Share this article

print logo

King provided hope in the midst of darkness

By James R. Heck III
Special to the News

“I refuse to accept the view that mankind is so tragically bound to the starless midnight of racism and war that the bright daybreak of peace and brotherhood can never become reality … I believe that the unarmed truth and unconditional love will have the final word.”
-Martin Luther King’s acceptance speech, on the occasion of the award for the Nobel Peace Prize in Oslo on Dec. 10, 1964.

The providential paths of Martin Luther King Jr. and Rosa Parks, a seamstress, interconnected during the month of December 1955 in Montgomery, Ala. For the next 382 days, U.S. history was in the making.

Often have I wondered if Parks was fearful that December day when she defied the order of bus driver James Blake to give up her seat next to a white passenger. Parks knew what she was doing when she refused Blake’s mandate and she was fully prepared for the arrest that ensued. Her actions that day served as the impetus for what would become a bus boycott lasting 12 months and 17 days.

In 1955, I – a recently commissioned second lieutenant in the U.S. Army – had just begun my tour of duty at Fort Benning, Ga. I was getting firsthand reports of this boycott as I listened attentively and watched grainy black-and-white footage of my people walking and riding any form of transportation they could find, defying the rules of Jim Crow as they went about their daily activities without the use of the public transportation system.

I was angry. I was proud. I wanted to be there to join my people in their struggle. You see, their struggle was also my struggle. This struggle was the culmination of a people who had endured the imposing mindset of enslavement, who had endured the fear of mob cultures, rapes, Ku Klux Klan and lynchings. As a people we were physically and mentally exasperated.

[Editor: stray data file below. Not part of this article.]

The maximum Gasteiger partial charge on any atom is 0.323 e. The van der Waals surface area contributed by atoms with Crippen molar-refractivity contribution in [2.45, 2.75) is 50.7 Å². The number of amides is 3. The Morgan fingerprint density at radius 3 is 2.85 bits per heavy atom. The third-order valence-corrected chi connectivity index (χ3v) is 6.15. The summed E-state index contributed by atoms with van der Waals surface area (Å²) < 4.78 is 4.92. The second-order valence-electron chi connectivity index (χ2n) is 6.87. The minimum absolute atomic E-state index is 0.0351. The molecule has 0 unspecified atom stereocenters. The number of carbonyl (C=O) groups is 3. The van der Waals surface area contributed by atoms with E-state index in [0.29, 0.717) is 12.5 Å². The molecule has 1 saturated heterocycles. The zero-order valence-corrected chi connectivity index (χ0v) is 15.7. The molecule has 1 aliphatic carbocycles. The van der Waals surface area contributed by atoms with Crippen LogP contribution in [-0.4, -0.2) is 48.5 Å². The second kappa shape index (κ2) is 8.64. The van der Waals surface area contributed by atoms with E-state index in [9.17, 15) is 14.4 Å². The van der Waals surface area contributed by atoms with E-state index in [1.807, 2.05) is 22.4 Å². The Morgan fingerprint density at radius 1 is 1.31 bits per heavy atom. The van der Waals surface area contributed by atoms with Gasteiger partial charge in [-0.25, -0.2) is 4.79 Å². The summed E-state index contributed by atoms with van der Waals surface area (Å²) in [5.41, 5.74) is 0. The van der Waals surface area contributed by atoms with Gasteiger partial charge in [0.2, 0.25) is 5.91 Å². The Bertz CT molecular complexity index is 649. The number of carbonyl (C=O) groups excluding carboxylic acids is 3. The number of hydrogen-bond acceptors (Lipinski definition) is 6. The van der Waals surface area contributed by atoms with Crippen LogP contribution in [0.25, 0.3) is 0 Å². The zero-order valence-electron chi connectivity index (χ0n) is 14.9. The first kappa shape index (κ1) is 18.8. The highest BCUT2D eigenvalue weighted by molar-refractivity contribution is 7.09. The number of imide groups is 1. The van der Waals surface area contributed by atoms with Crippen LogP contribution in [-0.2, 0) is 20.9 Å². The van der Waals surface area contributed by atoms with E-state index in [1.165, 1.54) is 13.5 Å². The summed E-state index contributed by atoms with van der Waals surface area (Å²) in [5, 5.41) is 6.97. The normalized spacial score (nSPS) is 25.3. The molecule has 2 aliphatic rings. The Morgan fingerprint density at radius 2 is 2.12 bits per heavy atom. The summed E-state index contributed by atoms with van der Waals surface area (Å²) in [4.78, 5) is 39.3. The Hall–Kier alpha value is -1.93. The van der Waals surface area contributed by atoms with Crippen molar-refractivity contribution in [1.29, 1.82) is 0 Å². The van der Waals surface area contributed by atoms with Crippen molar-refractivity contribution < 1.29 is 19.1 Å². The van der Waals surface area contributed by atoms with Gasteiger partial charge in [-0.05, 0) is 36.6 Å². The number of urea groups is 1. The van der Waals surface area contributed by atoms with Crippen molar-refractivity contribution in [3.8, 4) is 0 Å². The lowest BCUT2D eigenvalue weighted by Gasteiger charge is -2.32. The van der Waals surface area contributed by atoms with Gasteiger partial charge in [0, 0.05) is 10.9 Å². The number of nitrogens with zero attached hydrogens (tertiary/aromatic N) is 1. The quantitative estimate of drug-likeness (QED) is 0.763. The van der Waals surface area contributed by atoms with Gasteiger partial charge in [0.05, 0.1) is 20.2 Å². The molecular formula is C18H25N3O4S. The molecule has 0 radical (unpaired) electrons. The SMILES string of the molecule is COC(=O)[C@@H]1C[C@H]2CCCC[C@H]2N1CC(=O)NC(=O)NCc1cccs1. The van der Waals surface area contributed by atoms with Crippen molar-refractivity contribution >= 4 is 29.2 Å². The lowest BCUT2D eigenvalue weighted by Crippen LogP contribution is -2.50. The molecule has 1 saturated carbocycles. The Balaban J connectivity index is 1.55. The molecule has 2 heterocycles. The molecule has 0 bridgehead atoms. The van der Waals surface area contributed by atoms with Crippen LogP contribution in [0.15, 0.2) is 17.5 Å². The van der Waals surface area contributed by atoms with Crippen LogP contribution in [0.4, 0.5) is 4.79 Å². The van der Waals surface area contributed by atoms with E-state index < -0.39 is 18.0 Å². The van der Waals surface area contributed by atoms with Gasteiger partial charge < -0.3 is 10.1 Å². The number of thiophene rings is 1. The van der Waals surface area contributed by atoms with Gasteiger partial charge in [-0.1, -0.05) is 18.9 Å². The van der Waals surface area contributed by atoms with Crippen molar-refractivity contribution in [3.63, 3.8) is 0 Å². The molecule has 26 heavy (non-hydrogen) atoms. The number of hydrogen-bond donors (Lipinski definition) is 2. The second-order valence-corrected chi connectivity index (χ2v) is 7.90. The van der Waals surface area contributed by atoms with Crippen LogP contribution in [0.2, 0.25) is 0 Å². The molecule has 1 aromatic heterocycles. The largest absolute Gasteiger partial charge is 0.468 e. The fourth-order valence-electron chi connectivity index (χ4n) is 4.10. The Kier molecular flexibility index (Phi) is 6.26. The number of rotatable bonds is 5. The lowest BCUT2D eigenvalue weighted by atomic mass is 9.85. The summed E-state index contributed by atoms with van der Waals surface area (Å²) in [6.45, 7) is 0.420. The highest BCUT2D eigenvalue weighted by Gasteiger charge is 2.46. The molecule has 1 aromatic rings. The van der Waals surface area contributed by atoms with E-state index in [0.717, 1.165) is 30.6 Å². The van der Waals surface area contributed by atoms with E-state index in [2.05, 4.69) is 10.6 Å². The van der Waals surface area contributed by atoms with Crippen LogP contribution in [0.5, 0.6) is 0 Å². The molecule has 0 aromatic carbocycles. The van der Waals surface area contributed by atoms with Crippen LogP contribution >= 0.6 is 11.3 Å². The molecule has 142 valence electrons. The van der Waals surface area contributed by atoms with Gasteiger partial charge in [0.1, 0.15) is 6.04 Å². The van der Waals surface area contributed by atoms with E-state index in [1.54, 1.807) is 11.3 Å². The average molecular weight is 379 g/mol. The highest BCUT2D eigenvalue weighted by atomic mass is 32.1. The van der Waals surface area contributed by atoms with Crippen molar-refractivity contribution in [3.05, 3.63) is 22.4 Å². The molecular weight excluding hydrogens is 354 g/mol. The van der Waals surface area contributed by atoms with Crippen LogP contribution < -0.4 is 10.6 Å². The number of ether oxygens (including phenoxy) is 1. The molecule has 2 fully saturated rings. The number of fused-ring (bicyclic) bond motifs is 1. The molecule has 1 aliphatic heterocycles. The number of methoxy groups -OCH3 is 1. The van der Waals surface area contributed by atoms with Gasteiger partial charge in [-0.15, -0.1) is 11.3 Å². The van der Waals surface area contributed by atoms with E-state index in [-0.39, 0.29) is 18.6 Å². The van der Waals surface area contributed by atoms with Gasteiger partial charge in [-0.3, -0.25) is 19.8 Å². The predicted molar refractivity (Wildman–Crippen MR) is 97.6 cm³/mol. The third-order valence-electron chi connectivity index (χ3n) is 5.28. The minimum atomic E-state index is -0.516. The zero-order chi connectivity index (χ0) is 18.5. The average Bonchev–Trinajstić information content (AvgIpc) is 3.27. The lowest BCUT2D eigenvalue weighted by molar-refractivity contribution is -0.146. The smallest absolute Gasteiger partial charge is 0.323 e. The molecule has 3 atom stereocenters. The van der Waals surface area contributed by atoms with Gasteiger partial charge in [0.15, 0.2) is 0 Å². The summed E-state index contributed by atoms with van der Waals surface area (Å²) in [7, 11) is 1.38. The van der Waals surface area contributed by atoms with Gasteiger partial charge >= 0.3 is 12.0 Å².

Ultimately, the U.S. Supreme Court ruled that segregation of public transportation was unconstitutional.

History is dotted with the emergence of great leaders; men and women who have opened our eyes to a better way, who have provided hope in the midst of darkness, who have fought injustices and manufactured goodness and love out of hate and greed. Martin Luther King was such a man.

His brief public life brought great change to this country and ever greater awareness to the evils of injustice that have been inextricably woven into the fabric of our culture. He insisted that we become introspective, that we examine our values and our relationships with those of different racial and ethnic backgrounds.

His was a message to all, a message that reverberated through the land. While this message was controversial and antithetical to the mindsets of many, it struck a chord with millions and began a movement that was exhilarating then, and still calls to us today.

My hope that change will come is daunted as I recall a recent encounter at my gym. Imagine my chagrin when in the locker area I overheard a man directing vile and disgusting remarks for any and all to hear. His tirade was a vitriolic attack on our 44th president and his wife.

So offensive were his remarks, and so angered was I, that I and others chose to leave rather than confront this boor’s racist rants. We cannot remain mired in the muck of racism, the slop of hatred and injustice.

“In the end, we will remember not the words of our enemies, but the silence of our friends.” – MLK

James R. Heck III has long been involved in progressive education efforts in Buffalo and served as director of School Integration for the Buffalo Public Schools from 1972 to 1992.

There are no comments - be the first to comment